Learning Empathy by Facing the Forever-Empty
Click on the link above to hear an improvisation that captures the tragic comedy of modern life.
I’ve touched on the topics of trauma and silence in my struggle to get Margaret to audible speech with paralyzed vocal cords. Trauma is an event that is so unexpected and overwhelming that it cannot be integrated immediately integrated into a narrative or world view. Death and near-death can be this way too– refusing to be predicted or explained. Silence resists integration too. Resisting integration is not a bad thing. In fact, steeping in silence, mystery, and the moment of time rather than its continuum can lead to full aliveness.
I observed two things when she couldn’t cry or make noise and doctors would not make any predictions about her future ability to speak although they did feel confident she could hear and understand everything that would be said.
The first was that she had an exponential amount of facial expressions that played off others around her. Whereas other two-year-olds were engaged in parallel play, happy in their own worlds and angered when someone interrupted them by taking a toy, Margaret was very engaged at watching other people and mimicking their facial expressions. Babies do this as part of pre-speech. What was interesting to me is that Margaret was developmentally more sophisticated than this stage and her facial expressions and seeming ability to read others progressed with her level of understanding. This ability only progressed as she learned sign language. She had learned to communicate non-verbally and to get other people’s attention through active listening. Now that she speaks, she still shows an extraordinary amount of empathy. So Louis C.K.’s description of how kids learn empathy resonates with me.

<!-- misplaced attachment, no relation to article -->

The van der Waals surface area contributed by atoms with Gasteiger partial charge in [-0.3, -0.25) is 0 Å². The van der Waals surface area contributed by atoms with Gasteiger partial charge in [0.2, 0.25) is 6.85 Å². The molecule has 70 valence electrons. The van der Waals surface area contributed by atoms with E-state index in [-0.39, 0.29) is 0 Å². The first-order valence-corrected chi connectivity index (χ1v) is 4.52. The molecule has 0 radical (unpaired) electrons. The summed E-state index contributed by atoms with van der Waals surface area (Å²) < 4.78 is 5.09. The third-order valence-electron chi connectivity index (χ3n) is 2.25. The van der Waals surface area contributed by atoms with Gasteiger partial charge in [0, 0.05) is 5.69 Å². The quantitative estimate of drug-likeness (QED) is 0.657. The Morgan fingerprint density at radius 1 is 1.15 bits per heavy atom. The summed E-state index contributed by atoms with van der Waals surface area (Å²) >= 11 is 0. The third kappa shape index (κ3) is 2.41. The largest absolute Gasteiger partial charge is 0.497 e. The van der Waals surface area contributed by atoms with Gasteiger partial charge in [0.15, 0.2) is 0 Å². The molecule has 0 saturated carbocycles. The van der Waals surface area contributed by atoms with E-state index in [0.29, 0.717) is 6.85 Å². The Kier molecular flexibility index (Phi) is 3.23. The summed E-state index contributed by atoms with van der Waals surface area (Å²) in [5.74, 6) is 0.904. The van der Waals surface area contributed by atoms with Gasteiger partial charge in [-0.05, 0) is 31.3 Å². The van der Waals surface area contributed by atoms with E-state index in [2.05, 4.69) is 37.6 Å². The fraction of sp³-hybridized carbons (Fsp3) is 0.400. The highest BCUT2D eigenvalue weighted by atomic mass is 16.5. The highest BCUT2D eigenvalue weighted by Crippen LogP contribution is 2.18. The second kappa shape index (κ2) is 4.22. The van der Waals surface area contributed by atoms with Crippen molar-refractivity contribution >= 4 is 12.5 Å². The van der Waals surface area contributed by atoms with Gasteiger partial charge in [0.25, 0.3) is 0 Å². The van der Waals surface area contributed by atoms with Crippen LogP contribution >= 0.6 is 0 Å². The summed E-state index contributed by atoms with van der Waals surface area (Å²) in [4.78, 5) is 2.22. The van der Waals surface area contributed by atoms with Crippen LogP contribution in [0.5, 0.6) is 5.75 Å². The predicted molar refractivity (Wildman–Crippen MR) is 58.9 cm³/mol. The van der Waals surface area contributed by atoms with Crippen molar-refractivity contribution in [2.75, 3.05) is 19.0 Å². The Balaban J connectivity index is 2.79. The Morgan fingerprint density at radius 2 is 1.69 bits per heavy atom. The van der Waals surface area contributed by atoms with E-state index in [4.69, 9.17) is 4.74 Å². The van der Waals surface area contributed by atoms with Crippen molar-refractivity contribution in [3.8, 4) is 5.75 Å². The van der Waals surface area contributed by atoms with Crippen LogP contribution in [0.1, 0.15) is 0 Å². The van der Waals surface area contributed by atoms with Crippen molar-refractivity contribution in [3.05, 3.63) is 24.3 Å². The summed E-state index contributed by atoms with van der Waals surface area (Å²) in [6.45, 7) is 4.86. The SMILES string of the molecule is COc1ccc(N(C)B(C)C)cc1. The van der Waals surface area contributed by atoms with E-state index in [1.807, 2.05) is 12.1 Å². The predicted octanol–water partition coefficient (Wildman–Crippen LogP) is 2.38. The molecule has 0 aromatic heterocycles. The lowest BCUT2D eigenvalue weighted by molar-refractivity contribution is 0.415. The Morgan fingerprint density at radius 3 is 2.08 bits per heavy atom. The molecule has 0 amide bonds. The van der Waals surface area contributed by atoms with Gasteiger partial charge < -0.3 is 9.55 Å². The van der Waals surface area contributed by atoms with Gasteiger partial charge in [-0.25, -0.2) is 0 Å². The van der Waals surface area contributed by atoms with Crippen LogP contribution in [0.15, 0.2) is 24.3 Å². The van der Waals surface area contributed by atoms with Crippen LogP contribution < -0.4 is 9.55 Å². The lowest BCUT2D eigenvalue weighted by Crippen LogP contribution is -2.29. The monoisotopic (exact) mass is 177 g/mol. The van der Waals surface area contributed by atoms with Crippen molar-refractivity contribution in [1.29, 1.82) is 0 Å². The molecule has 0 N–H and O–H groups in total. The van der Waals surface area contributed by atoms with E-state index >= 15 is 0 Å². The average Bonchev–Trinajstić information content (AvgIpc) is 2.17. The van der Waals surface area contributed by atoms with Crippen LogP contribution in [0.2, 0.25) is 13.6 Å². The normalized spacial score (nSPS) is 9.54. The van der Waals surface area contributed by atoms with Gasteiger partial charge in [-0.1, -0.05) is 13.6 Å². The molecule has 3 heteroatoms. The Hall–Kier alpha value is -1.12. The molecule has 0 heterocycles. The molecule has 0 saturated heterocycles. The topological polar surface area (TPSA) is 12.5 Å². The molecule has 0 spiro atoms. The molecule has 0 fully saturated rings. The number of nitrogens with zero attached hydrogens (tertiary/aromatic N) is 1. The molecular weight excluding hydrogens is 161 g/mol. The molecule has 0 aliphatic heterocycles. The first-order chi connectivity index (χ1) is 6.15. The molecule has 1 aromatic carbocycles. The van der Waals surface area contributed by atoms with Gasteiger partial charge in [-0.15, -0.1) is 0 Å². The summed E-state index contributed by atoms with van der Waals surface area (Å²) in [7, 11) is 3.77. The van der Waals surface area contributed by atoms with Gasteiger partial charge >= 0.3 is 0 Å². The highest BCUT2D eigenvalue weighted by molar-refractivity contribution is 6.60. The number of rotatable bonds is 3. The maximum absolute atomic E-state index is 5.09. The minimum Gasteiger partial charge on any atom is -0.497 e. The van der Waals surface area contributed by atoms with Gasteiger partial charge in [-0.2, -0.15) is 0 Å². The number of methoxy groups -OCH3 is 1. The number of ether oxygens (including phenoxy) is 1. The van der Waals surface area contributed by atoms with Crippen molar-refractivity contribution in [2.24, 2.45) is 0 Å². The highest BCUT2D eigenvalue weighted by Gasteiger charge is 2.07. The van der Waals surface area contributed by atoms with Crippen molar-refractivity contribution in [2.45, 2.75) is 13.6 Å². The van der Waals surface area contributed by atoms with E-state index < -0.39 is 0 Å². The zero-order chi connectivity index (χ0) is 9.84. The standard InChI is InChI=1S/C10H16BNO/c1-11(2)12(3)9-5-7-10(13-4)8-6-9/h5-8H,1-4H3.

As adults, we forget empathy sometimes, especially when we fear silence. The second part of Louis C.K.’s interview touches on the mystery that lies between two people or between an individual and the rest of creation. For all the experiences and emotions there are to empathize with , there is also the unknowableness of another person. Sometimes, the closer that person is, the harder it is for us to see them beyond our needs and projections. Learning sign language to communicate with Margaret brought me to this edge of relationship often. I mourned the inner life of hers she could never fully communicate with me. At the same time, I realized how at the center of every relationship is silence. That silence is scary, but as Louis C.K. suggests it may also be the thing we have most in common, a place from which our greatest efforts to relate, to create, to express, to give, and to free others comes. We act injustly when we text too quickly to avoid it or when we speak to freely about what we do know or believe and avoid what the silence tells us, that within it dwells not absence but the presence of everything, that silence is not to be mistaken for doubt but to be an invitation to know the G-d whom you cannot make up, the divine no-thing that Christian, Jew, and Muslim, among others, revere.